fixpack Product un-installation only. (Not necessary by default, however, should it be required, then use this name)
uninstall OS Pre-requisite provisioning.
harden Product hardening only. Note, this is inherently customer specific and must therefore be separated from other recipes.
install Product installation only.
gather_evidence Recipe to gather artifacts to prove an installation has occurred successfully. These artifacts are to be packed in a single archive.
cleanup Recipe to remove all unwanted files such as install media and temp files.
default Standard default recipe which will implement the minimal functionality to stand up the cookbook.

Chef Cookbook Principles

The following is a list of principles used in the construction of Chef Cookbooks.

The Granularity Principle

Granularity in the CHEF context refers to the care taken to expose recipes in a granular enough fashion to ensure Orchestration and Pattern designers can assemble the component pieces in such a way as to gain the desired result. There are no hard and fast rules here, the general principal to apply is this:

Recipes should seek to encapsulate a single software function.

Recipes represent the lowest representation of functionality provided by the Chef Cookbook and as such should contain with them a single operation that may be combined into a Role as a Pattern is defined based on these recipes. Standard CHEF Recipes represent both a minimal default and also encapsulate this principle.

Configuration of software products is in general difficult to generalize, however, consider a similar principle when deciding on Recipes that seek to implement software configuration. As a general rule, a single recipe should implement a single configuration concept.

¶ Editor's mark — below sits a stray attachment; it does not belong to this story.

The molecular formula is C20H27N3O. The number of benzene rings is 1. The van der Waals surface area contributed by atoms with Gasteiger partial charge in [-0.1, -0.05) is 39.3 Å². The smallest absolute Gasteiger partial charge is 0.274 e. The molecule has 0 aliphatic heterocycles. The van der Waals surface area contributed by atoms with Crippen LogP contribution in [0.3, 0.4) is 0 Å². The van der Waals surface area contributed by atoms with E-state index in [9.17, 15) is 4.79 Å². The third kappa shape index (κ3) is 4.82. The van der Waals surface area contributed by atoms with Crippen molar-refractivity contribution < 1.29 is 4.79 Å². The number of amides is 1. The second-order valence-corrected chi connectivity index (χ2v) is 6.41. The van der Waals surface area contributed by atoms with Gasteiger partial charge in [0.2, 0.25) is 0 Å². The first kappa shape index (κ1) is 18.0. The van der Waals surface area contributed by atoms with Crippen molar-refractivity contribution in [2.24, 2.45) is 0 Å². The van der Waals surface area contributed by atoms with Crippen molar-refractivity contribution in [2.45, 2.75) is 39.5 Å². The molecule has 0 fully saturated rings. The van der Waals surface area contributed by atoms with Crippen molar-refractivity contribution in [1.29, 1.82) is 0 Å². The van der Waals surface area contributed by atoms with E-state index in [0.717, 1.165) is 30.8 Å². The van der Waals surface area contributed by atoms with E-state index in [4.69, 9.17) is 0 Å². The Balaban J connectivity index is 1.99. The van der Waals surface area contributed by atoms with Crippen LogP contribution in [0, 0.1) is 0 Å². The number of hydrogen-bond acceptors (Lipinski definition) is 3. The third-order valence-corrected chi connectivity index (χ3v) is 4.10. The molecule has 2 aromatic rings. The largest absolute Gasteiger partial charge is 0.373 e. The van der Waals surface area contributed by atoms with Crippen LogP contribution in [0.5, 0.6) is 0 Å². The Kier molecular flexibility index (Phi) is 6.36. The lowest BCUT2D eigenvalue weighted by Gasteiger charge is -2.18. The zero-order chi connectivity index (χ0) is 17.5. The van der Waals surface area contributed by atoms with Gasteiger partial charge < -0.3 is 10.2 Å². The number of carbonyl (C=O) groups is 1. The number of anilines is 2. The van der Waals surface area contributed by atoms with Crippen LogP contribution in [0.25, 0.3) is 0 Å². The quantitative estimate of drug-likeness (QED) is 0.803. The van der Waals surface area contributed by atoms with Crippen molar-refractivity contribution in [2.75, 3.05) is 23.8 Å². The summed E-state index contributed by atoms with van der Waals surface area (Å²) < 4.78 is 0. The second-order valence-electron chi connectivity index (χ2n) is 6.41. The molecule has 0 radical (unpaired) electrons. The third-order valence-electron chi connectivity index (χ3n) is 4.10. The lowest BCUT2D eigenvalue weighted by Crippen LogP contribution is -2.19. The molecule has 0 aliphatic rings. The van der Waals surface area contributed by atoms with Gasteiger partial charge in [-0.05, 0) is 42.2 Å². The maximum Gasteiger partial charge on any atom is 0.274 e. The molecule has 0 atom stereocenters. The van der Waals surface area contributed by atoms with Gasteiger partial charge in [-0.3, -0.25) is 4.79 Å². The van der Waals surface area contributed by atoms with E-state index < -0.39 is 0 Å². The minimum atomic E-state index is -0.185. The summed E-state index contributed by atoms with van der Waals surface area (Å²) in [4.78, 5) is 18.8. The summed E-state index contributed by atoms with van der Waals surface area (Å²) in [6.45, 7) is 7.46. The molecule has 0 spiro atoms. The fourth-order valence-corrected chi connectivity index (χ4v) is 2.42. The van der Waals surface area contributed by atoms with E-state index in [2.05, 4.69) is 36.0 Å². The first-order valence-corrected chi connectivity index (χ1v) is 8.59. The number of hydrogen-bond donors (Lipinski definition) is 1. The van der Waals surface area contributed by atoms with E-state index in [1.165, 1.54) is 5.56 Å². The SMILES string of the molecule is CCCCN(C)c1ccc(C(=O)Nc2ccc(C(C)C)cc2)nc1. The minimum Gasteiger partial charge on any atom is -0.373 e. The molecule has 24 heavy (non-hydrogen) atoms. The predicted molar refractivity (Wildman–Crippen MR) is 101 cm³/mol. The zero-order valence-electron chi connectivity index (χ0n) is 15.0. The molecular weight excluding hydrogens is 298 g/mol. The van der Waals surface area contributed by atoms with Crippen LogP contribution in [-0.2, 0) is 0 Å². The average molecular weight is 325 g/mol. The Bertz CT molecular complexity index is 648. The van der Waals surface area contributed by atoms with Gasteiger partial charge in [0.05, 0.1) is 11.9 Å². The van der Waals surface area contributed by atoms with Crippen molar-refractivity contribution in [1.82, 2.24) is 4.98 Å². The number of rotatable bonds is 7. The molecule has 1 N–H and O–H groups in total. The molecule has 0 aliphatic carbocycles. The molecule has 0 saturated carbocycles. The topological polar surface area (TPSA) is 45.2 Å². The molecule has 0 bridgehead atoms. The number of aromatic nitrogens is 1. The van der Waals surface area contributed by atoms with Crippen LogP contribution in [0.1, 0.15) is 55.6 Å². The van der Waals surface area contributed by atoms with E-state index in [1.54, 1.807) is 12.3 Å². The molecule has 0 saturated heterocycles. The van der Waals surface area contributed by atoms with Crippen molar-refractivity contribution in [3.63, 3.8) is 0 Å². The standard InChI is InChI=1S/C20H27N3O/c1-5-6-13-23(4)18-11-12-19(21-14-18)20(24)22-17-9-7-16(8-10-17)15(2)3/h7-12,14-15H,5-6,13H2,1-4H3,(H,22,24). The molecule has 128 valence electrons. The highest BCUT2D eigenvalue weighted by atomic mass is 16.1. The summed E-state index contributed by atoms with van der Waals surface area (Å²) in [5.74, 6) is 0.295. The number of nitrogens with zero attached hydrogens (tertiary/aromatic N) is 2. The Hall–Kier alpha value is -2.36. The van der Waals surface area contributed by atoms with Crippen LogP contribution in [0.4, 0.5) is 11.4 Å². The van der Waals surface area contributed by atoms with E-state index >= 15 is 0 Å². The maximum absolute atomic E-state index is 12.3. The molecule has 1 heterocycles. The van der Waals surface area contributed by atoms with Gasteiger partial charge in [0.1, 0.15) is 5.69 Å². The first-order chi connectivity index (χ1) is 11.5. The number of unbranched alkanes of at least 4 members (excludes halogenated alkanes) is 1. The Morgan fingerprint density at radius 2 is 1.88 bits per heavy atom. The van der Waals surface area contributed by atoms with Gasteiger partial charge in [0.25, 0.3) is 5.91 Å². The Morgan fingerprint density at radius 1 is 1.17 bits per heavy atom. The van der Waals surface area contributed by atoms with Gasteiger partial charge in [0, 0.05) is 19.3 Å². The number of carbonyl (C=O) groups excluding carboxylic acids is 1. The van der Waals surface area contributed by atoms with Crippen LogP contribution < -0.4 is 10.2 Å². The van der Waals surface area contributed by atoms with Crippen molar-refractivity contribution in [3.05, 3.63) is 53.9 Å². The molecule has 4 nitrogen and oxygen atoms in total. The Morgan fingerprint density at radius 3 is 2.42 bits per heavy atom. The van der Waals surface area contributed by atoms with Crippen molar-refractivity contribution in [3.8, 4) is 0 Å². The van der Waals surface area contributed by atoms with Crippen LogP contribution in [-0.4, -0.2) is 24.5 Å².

When evaluating a Software Product to try to find the correct level of Granularity, it is important to be aware of the following general principles.

The Idempotency Principle

The Idempotency principal is in essence the practice of running an action more than once producing the same result. From a CHEF perspective, we must always assume that a recipe will fail at some point and need to be re-run.

All CHEF Cookbook's and Recipe's must be inherently idempotent.

Recipes must be designed with re-entry in mind. This can be as a result of failure, or as a result of the chef client being run at unexpected times. Cookbooks should make no assumption's as to the start state of the system and always check that an action can be run before it is run.

Touch points include:

Data Driven Principle

Data Driven refers to the exposing as many options as CHEF variables as possible and therefore reducing the number of hard coded values. The general principle is as follows: CHEF Cookbooks should be highly dependent on attributes when executing, changing the outcome should be driven by modifying the attributes through the use of Roles and Node Attributes. The following generalizations apply: